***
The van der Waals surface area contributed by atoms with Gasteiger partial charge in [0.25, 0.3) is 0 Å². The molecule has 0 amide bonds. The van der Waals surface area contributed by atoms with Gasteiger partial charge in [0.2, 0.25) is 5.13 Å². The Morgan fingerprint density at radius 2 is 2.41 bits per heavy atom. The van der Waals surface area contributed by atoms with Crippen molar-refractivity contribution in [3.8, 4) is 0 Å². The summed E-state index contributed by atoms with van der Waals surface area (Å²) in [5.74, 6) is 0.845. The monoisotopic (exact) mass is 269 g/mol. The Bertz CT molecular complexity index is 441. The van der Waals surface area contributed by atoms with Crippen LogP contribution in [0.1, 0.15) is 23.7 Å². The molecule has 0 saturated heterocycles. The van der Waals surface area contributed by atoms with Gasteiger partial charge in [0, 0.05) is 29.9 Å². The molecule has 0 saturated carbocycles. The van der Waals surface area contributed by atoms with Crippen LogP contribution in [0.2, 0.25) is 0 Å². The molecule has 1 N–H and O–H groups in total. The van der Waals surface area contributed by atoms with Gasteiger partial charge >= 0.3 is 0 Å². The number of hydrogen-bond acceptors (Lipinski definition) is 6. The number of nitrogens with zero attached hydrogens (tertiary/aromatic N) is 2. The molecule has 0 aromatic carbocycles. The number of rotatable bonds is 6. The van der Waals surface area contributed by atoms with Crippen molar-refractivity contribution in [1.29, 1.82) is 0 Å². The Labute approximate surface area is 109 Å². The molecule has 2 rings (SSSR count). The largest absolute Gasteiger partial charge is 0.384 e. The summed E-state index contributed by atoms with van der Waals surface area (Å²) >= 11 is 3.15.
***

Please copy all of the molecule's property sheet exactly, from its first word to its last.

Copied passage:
The van der Waals surface area contributed by atoms with Gasteiger partial charge in [0.25, 0.3) is 0 Å². The molecule has 0 amide bonds. The van der Waals surface area contributed by atoms with Gasteiger partial charge in [0.2, 0.25) is 5.13 Å². The Morgan fingerprint density at radius 2 is 2.41 bits per heavy atom. The van der Waals surface area contributed by atoms with Crippen molar-refractivity contribution in [3.8, 4) is 0 Å². The summed E-state index contributed by atoms with van der Waals surface area (Å²) in [5.74, 6) is 0.845. The monoisotopic (exact) mass is 269 g/mol. The Bertz CT molecular complexity index is 441. The van der Waals surface area contributed by atoms with Crippen LogP contribution in [0.1, 0.15) is 23.7 Å². The molecule has 0 saturated heterocycles. The van der Waals surface area contributed by atoms with Gasteiger partial charge in [0, 0.05) is 29.9 Å². The molecule has 0 saturated carbocycles. The van der Waals surface area contributed by atoms with Crippen LogP contribution in [0.2, 0.25) is 0 Å². The molecule has 1 N–H and O–H groups in total. The van der Waals surface area contributed by atoms with Gasteiger partial charge >= 0.3 is 0 Å². The number of hydrogen-bond acceptors (Lipinski definition) is 6. The number of nitrogens with zero attached hydrogens (tertiary/aromatic N) is 2. The molecule has 0 aromatic carbocycles. The number of rotatable bonds is 6. The van der Waals surface area contributed by atoms with Crippen molar-refractivity contribution in [1.29, 1.82) is 0 Å². The Labute approximate surface area is 109 Å². The molecule has 2 rings (SSSR count). The largest absolute Gasteiger partial charge is 0.384 e. The summed E-state index contributed by atoms with van der Waals surface area (Å²) >= 11 is 3.15.